How to understand indexing basics - Vanguard

Uploaded by Vanguard on 30.06.2010

Catherine Gordon: Perhaps you've heard about index mutual funds but need to know a little
more before choosing this type of investment. Let's take a look at how they work to see
if index investing is right for you.
An index fund seeks to chart the returns of a certain market segment or benchmark, such
as the Standard & Poor's 500. Index funds hold the same securitiesóor a representative
samplingóas the index. They may consist of stocks, bonds, or other securities, but the
goal is the sameóto produce returns based on the performance of that fund's index.
So why would you consider choosing an index fund over other investments?
The answer is pretty simpleódiversification at low cost. Index funds typically have lower
costs than actively managed funds because they're Ö well, not actively managed.
Since the fund simply seeks to chart a particular index, it doesn't have to pay a fund manager
to constantly buy and sell securities to try to beat the market. Lower costs mean more
of the returns are passed on to you.
So if you assume a level playing fieldóan index fund versus a similar active fundóthe
index fund probably is going to be ahead of the game.
There are other benefits to index investing. There's less turnover of securities in index
funds, so they generally distribute fewer taxable gains than active funds.
Less turnover also means less guesswork, since you'll have a good idea of which securities
the fund contains. And less guesswork just might mean you can spend less time choosing
a fund and more time tending your garden or watching the ballgame.
It's not that there aren't good actively managed funds out there, but an index fund takes a
simpler approach.
It's also important to note that all index funds are not created equal. Many investment
companies charge a sales load or other fees to buy index fund shares. And buying them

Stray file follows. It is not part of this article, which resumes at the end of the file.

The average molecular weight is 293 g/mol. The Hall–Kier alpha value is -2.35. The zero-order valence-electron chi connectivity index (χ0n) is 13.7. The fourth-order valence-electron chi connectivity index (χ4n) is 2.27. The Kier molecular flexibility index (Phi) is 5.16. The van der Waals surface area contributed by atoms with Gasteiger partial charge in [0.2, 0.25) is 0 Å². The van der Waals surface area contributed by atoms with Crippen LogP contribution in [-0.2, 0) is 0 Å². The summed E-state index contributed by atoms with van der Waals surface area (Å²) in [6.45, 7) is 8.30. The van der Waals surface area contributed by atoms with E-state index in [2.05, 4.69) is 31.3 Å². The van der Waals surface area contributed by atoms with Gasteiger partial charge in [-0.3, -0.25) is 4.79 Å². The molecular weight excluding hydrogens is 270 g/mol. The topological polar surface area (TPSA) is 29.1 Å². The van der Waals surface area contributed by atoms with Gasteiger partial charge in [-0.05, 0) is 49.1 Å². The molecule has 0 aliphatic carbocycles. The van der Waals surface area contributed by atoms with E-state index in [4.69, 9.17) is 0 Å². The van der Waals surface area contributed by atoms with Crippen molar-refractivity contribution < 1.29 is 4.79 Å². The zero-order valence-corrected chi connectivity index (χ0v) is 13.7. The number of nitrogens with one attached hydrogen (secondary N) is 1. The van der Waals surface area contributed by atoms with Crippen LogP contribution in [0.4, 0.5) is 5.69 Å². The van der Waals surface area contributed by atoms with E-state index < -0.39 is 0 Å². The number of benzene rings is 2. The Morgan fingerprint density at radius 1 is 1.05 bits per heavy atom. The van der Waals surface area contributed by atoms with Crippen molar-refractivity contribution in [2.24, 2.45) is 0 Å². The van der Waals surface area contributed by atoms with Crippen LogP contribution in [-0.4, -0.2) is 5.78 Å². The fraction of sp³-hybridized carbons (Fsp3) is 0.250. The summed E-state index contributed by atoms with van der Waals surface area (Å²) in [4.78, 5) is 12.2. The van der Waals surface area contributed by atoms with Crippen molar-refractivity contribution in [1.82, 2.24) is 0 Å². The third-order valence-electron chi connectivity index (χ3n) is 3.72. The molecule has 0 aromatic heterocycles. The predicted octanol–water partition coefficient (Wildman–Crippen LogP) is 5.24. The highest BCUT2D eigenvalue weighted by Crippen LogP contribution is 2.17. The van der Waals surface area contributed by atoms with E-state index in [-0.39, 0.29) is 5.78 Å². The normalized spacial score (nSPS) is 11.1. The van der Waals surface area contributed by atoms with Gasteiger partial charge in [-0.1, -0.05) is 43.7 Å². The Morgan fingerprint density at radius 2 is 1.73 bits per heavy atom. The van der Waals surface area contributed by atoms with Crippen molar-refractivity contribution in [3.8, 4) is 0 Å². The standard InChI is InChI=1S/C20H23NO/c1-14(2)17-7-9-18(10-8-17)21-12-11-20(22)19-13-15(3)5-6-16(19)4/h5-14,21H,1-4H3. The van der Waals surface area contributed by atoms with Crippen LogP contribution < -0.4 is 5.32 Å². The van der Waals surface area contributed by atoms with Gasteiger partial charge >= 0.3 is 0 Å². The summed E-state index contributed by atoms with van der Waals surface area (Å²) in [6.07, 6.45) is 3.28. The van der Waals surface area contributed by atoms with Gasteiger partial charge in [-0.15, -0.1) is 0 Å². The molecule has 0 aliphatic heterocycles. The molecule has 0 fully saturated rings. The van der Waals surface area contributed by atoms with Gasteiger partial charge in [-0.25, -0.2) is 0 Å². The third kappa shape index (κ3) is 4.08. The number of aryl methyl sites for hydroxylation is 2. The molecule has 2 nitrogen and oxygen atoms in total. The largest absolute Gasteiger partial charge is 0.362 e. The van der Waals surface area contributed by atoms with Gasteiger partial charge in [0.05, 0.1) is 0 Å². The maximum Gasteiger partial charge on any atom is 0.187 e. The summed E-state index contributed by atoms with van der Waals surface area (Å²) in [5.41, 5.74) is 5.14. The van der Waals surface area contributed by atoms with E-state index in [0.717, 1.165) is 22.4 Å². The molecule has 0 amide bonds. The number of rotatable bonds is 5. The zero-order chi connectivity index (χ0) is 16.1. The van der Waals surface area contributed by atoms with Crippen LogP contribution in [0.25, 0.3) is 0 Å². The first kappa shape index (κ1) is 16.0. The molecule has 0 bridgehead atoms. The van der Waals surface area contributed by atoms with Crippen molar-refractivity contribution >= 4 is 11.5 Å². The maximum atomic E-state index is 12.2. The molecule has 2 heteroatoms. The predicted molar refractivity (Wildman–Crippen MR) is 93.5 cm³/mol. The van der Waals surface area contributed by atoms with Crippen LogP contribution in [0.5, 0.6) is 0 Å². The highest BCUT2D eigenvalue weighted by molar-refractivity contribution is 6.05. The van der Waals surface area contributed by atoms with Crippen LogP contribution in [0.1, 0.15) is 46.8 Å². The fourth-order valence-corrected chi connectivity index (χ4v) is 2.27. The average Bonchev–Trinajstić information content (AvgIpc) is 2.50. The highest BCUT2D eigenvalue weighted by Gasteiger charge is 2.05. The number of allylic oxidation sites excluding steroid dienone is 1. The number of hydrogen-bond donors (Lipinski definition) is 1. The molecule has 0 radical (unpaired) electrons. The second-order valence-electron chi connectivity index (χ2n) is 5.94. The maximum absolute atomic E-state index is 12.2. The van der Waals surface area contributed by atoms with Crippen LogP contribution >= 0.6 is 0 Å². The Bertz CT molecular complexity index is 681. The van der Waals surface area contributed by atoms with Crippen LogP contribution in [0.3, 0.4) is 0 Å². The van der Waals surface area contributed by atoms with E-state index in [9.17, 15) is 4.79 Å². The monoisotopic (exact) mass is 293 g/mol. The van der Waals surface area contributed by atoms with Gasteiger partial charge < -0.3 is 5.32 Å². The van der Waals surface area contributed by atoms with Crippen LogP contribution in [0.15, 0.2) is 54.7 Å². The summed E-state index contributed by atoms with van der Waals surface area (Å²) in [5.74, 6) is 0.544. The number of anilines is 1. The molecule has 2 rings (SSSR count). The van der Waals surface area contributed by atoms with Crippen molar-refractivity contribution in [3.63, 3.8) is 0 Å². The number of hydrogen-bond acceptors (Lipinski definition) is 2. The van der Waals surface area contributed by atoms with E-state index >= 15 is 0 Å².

through a broker probably will cost you a commission for the trade.
Certain index funds run the risk of tracking error, when the fund's return differs from
its index. This can be caused by many factors, including the fund's expense ratio or transaction
costs. These are good reasons to choose a fund from an investment firm that has experience
and expertise with the "ins and outs" of indexing. It's a profession, not a hobby.
You might ask: What's the best way to get started with indexing? A good first step would
be to look for a fund that seeks to track a total market index, be it stocks, bonds,
or a combination of both.
You also could consider owning an exchange-traded fund that seeks to track an index, though
you may pay a commission to buy or sell an ETF.
And just as a single mutual fund diversifies your investment dollar, there's nothing wrong
with owning active funds to complement your index holdings.
It's not that there aren't funds with managers who sometimes beat the market, but it takes
a lot of time, effort, and research for them to do so. Somebody has to pay for this, and
it'll probably be the fund's shareholders.
Look at it this way: The actively managed market is like a good action movieówhere's
the market moving; what's the next IPO; who has the hot stock, and so on. It might be
exciting, but it also might be a little tougher to stomach.
So while indexing may seem to be a yawn, it does mean the fund will always seek to provide
the full market return, minus expenses.
And ultimately, low expenses are a good way to differentiate among funds. That's why we
think that indexing is the investment professional's option for the nonprofessional investor.
You can learn more about indexing at, including how to compare index and active
Thanks for watching.